Perhaps you are thinking about launching your own recruitment consultancy. Whether your business is temporary or permanent staffing, cash flow is vital. There are multiple options available to fund your start-up and investors may be all too keen to help you. Lets get behind investment jargon and take a look at the short and longer-term impact of various funding options.
Assuming your business plan is realistic to conservative and comfortably covers your living expenses, start-up investment and a minimum 6 months of cash-flow. Self-funded is often considered the safest bet, but really boils down to your appetite for expansion. Before you launch your business, try to enlist an advisor, or ‘Critical Best Friend’ who will give you reliable advice that serves your best interests.
Banks may have been a closed shop for small business loans in the last few years, but they remain open for business for the right combination of personality, business plan, understanding of your market and ability to convert current clients. Going through a bank can be a good way to get advice on accessing government schemes for entrepreneurs such as the Enterprise Financial Guarantee (previously known as Small Firms Loans Guarantee Scheme).
Early Stage Equity Investment/Seed Funding
Provided by a range of investment providers and private individual investors. Such offers can be flattering as they are usually made based on your reputation and/or the strength of your business plan. Many have built highly profitable businesses with the right backer. The ‘right backer’ being key as you will likely be required to put some funding in yourself, either as a salary sacrifice and/or less draw of profits. Critical to any backer is risk, which may well involve your personal assets. Make sure you have a good relationship with your backer and be fully aware of the small print. The share structure can make you a minority and any repayment terms can be onerous. Watch out too for unmet promises and differing expectations. Determine how active your backer will be beyond finances and look for trustworthy advice, a complementary skill set and connections.
You could syndicate the funding through friends, family, angel investors and others. Crowd funding is low risk for investors and it can be simple and quick to raise initial capital. Conversely as each investor has limited skin in the game as the equity is fractured, they are usually passive. This can be good if you virtually full operational control, but what’s gained can often be lost through the added value a well-chosen ‘active’ investor should bring through advice and connections.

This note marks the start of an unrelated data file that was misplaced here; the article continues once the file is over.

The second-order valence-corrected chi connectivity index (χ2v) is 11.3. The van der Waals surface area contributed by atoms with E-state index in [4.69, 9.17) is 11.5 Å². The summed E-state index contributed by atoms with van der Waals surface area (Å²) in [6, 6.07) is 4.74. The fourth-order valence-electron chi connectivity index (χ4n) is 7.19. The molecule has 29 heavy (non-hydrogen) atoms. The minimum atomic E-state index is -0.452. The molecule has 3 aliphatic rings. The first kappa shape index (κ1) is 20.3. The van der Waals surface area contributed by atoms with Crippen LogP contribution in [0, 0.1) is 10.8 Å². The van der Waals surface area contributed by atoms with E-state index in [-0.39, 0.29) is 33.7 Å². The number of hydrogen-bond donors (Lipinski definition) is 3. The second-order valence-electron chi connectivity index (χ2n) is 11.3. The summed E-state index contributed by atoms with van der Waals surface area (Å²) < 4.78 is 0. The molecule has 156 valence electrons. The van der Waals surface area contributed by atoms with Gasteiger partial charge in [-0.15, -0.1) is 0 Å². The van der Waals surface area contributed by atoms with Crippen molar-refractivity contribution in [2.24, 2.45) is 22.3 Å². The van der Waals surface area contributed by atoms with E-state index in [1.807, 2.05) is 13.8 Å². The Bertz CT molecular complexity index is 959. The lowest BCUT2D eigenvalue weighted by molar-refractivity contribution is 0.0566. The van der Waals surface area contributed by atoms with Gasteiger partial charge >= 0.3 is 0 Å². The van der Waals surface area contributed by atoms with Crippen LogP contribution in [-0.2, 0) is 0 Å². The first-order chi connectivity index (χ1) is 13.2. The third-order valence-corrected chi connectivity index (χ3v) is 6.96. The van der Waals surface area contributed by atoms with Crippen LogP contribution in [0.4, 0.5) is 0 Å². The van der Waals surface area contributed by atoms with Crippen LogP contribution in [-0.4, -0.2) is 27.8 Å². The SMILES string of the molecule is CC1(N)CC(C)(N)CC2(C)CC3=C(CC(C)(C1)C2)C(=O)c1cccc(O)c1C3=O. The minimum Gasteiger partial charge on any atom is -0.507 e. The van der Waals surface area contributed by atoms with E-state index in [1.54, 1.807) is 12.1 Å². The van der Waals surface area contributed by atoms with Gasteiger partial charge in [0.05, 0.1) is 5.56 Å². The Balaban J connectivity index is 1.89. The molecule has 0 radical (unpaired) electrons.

Venture Capital Finance and Private Equity
Venture Capitalists, on the other hand, typically pool money from different sources and generally invest in later stage companies that have already established stability and success, and invest in need of at least £500K to £1M (Private Equity having much larger amounts available for suitable businesses). Again it boils down to your growth ambitions and background, but it might be worth seeking VC funding when you are established and looking to scale.
Angel Investors often invest in start-ups unable to get financing from alternatives such as VC or private equity institutions and in some cases banks. Most early-stage ventures require small amounts of money, typically less than £200K and Angel investors can provide this in small instalments; using their own personal funds or as part of a group. They will peg expected returns against industry norms. As with any investment get qualified advice and don’t give away equity too readily or cheaply at the start, as you could find yourself de-motivated later down the line.
Invoice Factoring & Invoice Discounting
Major banks and factoring firms won’t factor small numbers (1-25) of contractors, which has sadly led to many recruitment owners curtailing their ambition. A raft of smaller factoring businesses are able to bankroll payments, which help start up recruitment business who have temps or contractors. These companies have different rates and reputations. Make sure you get a good recommendation.
Whatever you decide as your funding platform, make sure you know the terms, management fees, interest rates, management control and expectations of returns are aligned. And remember that many of the successful businesses you see today were launched with a credit card and a lot of guts!
Liz Kilford’s career has spanned HR, Training and Recruitment in the last 20 years: from working as an HR Manager for corporate blue chips, building an HR business unit for a boutique recruitment firm and supporting some 100+ individuals to launch their own recruitment business, through a franchised platform. Now Managing Director of Networks 3R, Liz together with her business partners has launched an accessible and flexible platform to give you everything you need for a successful recruitment business. Operating your own recruitment business with a brand that not only reflects your industry, but your personal and professional values can give you the lifestyle choices you desire now, whilst creating a capital asset for your future.
For confidential recruitment business start-up advice and training contact:
Liz Kilford, Managing Director, Networks 3R, 0044 203 291 3827, email@example.com